How Introverts Can Reconnect With Their Inner Child and Find Their Life Purpose

A young girl writes in a notebook

Our inner child is who we were before we tried to fit in with other people’s expectations.

I am a big fan of The Psychology of Your 20’s podcast by Jemma Sbeg, a psychology graduate living in Sydney, Australia. In one of her recent episodes, she speaks about healing our inner child — a topic that is resurfacing in our culture more widely than ever before. After all, connecting with our inner child is a way to get in touch with our younger self and heal what we could not back then.

After listening to the episode, I reflected on my own relationship with my child self. I pondered: 

How is Little Jill doing? Is she proud of me? Am I honoring what she loved to do? Or am I forgetting about her and trying to be what I “think” I should be? Are my inner child’s introverted gifts being practiced? 

When we ignore our inner child, we reject the parts of ourselves that represent our core identity and innate strengths. Our child self is who we were before we were prone to overthink about how we could fit in with society’s (and other’s) expectations — or at least what we perceived those expectations to be.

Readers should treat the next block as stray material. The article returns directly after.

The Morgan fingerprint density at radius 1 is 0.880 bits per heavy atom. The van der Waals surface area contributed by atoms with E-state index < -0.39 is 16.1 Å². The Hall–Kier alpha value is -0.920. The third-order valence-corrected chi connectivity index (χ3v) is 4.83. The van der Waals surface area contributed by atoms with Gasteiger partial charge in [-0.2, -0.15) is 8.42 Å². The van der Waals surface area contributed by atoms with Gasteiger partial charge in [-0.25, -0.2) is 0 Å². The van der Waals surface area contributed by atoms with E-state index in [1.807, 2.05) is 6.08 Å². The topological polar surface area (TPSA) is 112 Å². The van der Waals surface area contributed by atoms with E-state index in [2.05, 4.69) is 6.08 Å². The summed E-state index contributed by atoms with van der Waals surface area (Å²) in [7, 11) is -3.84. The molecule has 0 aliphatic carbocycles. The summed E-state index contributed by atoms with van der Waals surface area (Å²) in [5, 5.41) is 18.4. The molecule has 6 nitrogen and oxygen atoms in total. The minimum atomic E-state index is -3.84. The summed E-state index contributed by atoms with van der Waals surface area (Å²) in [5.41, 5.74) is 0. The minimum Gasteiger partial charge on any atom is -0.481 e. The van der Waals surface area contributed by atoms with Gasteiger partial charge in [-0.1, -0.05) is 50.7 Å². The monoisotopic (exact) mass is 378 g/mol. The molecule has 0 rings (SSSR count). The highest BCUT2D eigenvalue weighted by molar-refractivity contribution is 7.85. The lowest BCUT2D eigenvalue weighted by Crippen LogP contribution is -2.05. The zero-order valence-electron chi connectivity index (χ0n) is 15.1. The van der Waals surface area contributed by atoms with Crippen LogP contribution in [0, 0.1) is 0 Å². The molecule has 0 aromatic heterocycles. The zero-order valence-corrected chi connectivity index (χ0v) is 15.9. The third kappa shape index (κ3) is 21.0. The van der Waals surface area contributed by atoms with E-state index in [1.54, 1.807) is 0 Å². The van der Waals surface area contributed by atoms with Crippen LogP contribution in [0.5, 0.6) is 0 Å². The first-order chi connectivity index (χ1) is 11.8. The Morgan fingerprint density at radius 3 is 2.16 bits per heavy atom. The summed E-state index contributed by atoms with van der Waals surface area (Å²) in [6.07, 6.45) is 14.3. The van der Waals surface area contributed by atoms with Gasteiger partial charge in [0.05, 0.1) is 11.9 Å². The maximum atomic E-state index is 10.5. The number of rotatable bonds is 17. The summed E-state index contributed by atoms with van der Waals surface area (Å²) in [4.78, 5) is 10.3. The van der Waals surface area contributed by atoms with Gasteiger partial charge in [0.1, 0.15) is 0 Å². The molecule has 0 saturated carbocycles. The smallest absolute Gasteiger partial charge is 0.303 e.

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Neglecting Your Introvert Inner Child in Order to Conform With Society 

I believe that many introverts, who naturally crave environments with low stimulation, may neglect their inner child and conform to what they perceive to be normal and accepted. For instance, many of us have had to “fake it till we make it,” taking jobs where we act more extroverted than we’d like to act. Reconnecting with our inner child offers us clues as to what we are meant to do to lead fulfilling lives. 

Contrary to popular belief, we can reconnect with our inner child at any time, regardless of age. Start by taking 15 minutes a day to playfully engage in a hobby you once enjoyed instead of doing other time-sucking things, like endlessly scrolling social media. With that being said, keep on reading if you are interested in doing the deeper work of unpacking how you can live out your inner child’s gifts — which are your gifts — as a part- or full-time job

The pathway to living out your inner child is actually rather simple. I would even go as far to say that it is fun. The overflowing energy that we had as a kid, when we were excited to throw our school bag on the ground and run outside — even after what we would now call a “long day” — is the life-affirming energy that we can reconnect with now. Considering how easily overstimulated introverts become in the busy environments of today’s world, remembering our inner child can recharge us, bringing much-needed calm and peace into our lives, as well. 

Here are two steps for reflecting on how you can reconnect with your inner child.